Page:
It has been six years since I retired from active service in the U.S. Army, but quite honestly, it seems longer than that.
I can still recall waking up early, donning my light grey cotton Army physical training uniform, which included the Army hooded sweatshirt with the word “ARMY” pressed across the entire chest area and the matching sweatpants that fit tighter than Michael Jordan’s old UNC uniform.
I still recall finishing PT, making the 0900 work call formation and moving swiftly to spend the rest of the morning in the motor pool. Also, since I was in a mechanized infantry unit, which featured the soon-to-be fossilized M113 armored personnel carriers, Monday morning preventive maintenance checks and services became an all-day (and sometimes all-night) event.
I can remember as a young private with little time in the Army, having the urge to put my hands in my pockets. But I also remember the noncommissioned officers who chastised me for doing so and explained to me why it was a bad thing.
Back then, it was all about discipline.
There was no walking outside the building without headgear, unless it was a designated, “no hat, no salute” area. There was no talking on the cell phone and ignoring Retreat as it is played at 5 p.m. And, it was nearly impossible to walk down the sidewalk and not salute an officer or render the greeting of the day to a senior NCO. Back then, rendering the greeting of the day was expected. After all, it is what we learned in basic training. It was the right thing to do and we did it, no questions asked.
Even when I became an NCO and observed Soldiers taking short cuts or straddling the line between discipline and non-compliance, I realized that it was my job to make sure that they did what was right.
Recently, I actually witnessed a young NCO walking along Reilly Street, in front of Womack Army Medical Center as Retreat and To the Colors was being played. He never considered stopping, rendering a salute to pay homage to the nation that he serves.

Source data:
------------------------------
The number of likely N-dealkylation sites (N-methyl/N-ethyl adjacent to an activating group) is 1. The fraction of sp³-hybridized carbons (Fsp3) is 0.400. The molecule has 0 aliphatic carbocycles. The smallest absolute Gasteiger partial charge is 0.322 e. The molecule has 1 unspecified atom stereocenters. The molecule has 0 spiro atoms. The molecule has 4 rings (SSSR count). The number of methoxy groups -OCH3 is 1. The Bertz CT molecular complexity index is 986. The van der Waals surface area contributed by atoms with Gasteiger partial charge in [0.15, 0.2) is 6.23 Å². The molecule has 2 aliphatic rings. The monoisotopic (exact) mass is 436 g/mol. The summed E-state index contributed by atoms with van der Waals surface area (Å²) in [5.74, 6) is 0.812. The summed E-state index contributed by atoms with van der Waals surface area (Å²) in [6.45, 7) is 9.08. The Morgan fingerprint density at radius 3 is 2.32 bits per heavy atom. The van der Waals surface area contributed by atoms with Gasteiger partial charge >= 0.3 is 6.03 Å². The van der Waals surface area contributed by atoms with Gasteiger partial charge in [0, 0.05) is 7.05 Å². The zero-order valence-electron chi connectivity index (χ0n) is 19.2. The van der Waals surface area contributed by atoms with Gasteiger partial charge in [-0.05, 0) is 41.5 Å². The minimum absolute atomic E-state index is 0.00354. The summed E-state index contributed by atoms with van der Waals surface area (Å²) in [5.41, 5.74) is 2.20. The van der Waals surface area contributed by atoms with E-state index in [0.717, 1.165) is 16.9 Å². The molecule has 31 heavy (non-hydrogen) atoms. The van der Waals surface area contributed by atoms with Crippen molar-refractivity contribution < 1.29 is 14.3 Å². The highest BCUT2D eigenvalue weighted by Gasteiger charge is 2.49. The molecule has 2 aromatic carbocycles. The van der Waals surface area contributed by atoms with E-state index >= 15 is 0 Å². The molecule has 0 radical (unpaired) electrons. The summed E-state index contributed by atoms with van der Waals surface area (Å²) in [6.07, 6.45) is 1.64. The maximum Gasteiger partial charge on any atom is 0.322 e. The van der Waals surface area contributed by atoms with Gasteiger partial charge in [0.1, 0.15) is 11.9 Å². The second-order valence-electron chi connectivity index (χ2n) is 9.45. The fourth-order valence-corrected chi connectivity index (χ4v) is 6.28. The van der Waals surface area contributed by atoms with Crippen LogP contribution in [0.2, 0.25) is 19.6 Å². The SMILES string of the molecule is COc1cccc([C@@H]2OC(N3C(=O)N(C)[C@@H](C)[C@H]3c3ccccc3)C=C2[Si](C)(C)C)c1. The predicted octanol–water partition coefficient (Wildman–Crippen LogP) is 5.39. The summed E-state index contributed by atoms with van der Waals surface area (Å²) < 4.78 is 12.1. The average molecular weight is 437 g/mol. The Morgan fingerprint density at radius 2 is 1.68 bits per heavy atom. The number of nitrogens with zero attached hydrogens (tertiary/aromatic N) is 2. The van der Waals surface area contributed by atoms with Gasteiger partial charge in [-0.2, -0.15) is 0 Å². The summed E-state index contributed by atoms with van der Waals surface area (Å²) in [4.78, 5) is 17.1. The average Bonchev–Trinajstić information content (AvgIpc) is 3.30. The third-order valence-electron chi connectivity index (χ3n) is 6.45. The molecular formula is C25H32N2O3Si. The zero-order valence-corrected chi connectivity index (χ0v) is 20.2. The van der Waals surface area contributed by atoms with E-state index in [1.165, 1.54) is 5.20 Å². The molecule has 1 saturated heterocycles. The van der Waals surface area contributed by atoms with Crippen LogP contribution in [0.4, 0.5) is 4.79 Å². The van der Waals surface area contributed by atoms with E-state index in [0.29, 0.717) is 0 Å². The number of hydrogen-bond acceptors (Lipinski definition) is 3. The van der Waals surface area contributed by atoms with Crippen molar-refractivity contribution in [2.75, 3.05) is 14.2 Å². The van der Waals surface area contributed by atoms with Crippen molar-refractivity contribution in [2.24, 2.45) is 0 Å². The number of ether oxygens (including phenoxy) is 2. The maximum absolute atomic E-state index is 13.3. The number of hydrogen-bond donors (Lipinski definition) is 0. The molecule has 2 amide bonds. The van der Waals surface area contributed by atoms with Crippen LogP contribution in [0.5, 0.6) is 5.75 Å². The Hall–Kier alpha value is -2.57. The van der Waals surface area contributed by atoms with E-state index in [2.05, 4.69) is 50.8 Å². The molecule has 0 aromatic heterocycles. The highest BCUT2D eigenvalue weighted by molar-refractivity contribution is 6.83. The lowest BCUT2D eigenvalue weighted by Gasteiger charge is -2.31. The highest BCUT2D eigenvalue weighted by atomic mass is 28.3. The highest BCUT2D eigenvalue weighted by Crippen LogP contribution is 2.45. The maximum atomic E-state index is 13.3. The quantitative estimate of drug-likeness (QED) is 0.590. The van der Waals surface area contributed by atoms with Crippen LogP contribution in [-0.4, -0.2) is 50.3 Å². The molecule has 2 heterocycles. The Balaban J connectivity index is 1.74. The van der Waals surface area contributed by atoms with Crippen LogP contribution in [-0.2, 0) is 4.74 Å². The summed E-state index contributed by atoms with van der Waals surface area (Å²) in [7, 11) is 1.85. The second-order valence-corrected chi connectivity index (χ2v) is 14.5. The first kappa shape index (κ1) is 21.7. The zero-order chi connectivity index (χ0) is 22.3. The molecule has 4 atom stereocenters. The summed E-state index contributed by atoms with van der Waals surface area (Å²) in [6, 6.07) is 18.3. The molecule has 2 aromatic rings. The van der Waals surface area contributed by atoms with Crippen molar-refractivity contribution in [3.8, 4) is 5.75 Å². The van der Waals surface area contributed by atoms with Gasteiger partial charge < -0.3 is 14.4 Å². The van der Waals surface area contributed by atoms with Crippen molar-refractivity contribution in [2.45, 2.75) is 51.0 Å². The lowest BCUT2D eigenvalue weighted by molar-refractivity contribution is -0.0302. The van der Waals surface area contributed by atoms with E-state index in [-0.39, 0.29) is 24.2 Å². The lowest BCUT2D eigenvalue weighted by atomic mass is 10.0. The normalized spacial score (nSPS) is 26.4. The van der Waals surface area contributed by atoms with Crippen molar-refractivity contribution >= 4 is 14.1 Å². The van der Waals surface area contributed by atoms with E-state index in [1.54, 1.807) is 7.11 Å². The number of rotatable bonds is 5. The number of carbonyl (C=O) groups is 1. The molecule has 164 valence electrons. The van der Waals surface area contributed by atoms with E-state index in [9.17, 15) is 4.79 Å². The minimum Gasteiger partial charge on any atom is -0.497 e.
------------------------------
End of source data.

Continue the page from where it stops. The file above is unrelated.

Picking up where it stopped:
A couple of weeks ago, during the polar vortex, I saw two NCOs, a female sergeant and a male staff sergeant crossing Jackson Street to walk along Macomb Street. The sergeant was very disciplined as she wore gloves with her cold weather gore-tex jacket. The staff sergeant at first appeared to be as well, but then, as he waited for cars to pass, he put both hands in his pockets and proceeded to walk down Macomb Street. Not a good look.
How can you discipline Soldiers for doing the wrong thing, when you’re not adhering to the standards that you are charged to enforce?
Will somebody please tell me when being an NCO gave you a pass from Army standards?
As an NCO, it is your job to know the standards and ensure that they are enforced — without fail! It does not matter whose feelings will be hurt or who will become overly sensitive to whatever your directives are. These were standards that were set by the U.S. Army, the very organization that has entrusted you with the responsibility you now have. You should realize that someone, somewhere felt that you were the right man or woman to make a difference in the Army, which upholds the freedoms that we enjoy and which establishes our country’s place in the world. So in a sense, you are a world-changer.
Take pride in that fact, enforce the standards.
Step up your game, Sergeant!